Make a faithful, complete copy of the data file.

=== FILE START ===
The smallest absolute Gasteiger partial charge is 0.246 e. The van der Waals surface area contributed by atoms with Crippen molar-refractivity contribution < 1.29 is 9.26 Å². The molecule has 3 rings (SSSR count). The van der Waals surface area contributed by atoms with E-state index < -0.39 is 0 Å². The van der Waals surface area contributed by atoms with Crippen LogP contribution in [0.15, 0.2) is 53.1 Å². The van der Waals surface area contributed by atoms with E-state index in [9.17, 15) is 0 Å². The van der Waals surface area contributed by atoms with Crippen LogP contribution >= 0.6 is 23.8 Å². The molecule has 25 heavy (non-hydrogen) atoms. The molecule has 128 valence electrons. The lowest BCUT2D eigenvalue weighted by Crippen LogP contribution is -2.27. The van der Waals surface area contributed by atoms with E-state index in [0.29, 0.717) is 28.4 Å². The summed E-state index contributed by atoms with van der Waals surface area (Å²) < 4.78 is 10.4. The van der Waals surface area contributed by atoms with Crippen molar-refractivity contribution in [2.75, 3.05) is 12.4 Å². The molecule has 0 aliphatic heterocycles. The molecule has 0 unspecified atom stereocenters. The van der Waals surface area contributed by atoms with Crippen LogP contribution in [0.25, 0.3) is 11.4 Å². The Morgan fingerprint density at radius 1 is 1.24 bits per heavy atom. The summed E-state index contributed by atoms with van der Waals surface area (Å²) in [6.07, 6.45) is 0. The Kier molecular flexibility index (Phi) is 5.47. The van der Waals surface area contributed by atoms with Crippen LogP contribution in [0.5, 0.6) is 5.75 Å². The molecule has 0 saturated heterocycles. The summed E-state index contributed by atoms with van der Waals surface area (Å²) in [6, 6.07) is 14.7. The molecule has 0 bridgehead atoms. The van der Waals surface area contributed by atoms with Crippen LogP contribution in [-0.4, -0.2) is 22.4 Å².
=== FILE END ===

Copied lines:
The smallest absolute Gasteiger partial charge is 0.246 e. The van der Waals surface area contributed by atoms with Crippen molar-refractivity contribution < 1.29 is 9.26 Å². The molecule has 3 rings (SSSR count). The van der Waals surface area contributed by atoms with E-state index < -0.39 is 0 Å². The van der Waals surface area contributed by atoms with Crippen LogP contribution in [0.15, 0.2) is 53.1 Å². The van der Waals surface area contributed by atoms with E-state index in [9.17, 15) is 0 Å². The van der Waals surface area contributed by atoms with Crippen LogP contribution >= 0.6 is 23.8 Å². The molecule has 25 heavy (non-hydrogen) atoms. The molecule has 128 valence electrons. The lowest BCUT2D eigenvalue weighted by Crippen LogP contribution is -2.27. The van der Waals surface area contributed by atoms with E-state index in [0.29, 0.717) is 28.4 Å². The summed E-state index contributed by atoms with van der Waals surface area (Å²) < 4.78 is 10.4. The van der Waals surface area contributed by atoms with Crippen molar-refractivity contribution in [2.75, 3.05) is 12.4 Å². The molecule has 0 aliphatic heterocycles. The molecule has 0 unspecified atom stereocenters. The van der Waals surface area contributed by atoms with Crippen LogP contribution in [0.25, 0.3) is 11.4 Å². The Morgan fingerprint density at radius 1 is 1.24 bits per heavy atom. The summed E-state index contributed by atoms with van der Waals surface area (Å²) in [6.07, 6.45) is 0. The Kier molecular flexibility index (Phi) is 5.47. The van der Waals surface area contributed by atoms with Crippen LogP contribution in [0.5, 0.6) is 5.75 Å². The molecule has 0 saturated heterocycles. The summed E-state index contributed by atoms with van der Waals surface area (Å²) in [6, 6.07) is 14.7. The molecule has 0 bridgehead atoms. The van der Waals surface area contributed by atoms with Crippen LogP contribution in [-0.4, -0.2) is 22.4 Å².